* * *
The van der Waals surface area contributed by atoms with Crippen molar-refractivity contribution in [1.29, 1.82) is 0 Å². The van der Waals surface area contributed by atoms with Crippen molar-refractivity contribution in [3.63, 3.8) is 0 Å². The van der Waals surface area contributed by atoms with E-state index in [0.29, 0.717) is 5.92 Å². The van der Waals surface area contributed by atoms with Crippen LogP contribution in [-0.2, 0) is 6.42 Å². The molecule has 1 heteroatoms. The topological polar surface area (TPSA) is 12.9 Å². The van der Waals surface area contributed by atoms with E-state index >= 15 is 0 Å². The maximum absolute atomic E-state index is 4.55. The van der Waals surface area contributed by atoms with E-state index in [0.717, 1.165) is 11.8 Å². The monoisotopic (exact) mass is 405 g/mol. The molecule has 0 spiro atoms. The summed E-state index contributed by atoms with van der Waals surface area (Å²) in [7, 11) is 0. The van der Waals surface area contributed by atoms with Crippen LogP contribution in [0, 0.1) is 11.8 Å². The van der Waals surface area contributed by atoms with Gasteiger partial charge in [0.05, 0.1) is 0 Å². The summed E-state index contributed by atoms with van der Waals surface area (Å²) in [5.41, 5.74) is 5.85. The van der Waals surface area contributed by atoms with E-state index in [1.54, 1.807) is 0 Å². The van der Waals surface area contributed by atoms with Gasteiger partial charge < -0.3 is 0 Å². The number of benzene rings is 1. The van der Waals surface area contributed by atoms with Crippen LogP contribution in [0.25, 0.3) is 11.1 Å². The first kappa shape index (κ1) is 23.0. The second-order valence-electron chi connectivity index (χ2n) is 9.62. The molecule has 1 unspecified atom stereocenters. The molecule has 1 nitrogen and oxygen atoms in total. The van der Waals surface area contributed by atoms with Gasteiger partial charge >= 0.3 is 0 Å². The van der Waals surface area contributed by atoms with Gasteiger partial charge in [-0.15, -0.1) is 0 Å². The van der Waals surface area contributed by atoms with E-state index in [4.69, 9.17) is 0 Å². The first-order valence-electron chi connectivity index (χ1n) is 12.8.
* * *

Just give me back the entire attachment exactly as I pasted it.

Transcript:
The van der Waals surface area contributed by atoms with Crippen molar-refractivity contribution in [1.29, 1.82) is 0 Å². The van der Waals surface area contributed by atoms with Crippen molar-refractivity contribution in [3.63, 3.8) is 0 Å². The van der Waals surface area contributed by atoms with E-state index in [0.29, 0.717) is 5.92 Å². The van der Waals surface area contributed by atoms with Crippen LogP contribution in [-0.2, 0) is 6.42 Å². The molecule has 1 heteroatoms. The topological polar surface area (TPSA) is 12.9 Å². The van der Waals surface area contributed by atoms with E-state index >= 15 is 0 Å². The maximum absolute atomic E-state index is 4.55. The van der Waals surface area contributed by atoms with E-state index in [0.717, 1.165) is 11.8 Å². The monoisotopic (exact) mass is 405 g/mol. The molecule has 0 spiro atoms. The summed E-state index contributed by atoms with van der Waals surface area (Å²) in [7, 11) is 0. The van der Waals surface area contributed by atoms with Crippen LogP contribution in [0, 0.1) is 11.8 Å². The van der Waals surface area contributed by atoms with Gasteiger partial charge in [0.05, 0.1) is 0 Å². The summed E-state index contributed by atoms with van der Waals surface area (Å²) in [5.41, 5.74) is 5.85. The van der Waals surface area contributed by atoms with E-state index in [1.54, 1.807) is 0 Å². The van der Waals surface area contributed by atoms with Gasteiger partial charge < -0.3 is 0 Å². The number of benzene rings is 1. The van der Waals surface area contributed by atoms with Crippen LogP contribution in [0.25, 0.3) is 11.1 Å². The first kappa shape index (κ1) is 23.0. The second-order valence-electron chi connectivity index (χ2n) is 9.62. The molecule has 1 unspecified atom stereocenters. The molecule has 1 nitrogen and oxygen atoms in total. The van der Waals surface area contributed by atoms with Gasteiger partial charge >= 0.3 is 0 Å². The van der Waals surface area contributed by atoms with Gasteiger partial charge in [-0.15, -0.1) is 0 Å². The van der Waals surface area contributed by atoms with E-state index in [4.69, 9.17) is 0 Å². The first-order valence-electron chi connectivity index (χ1n) is 12.8.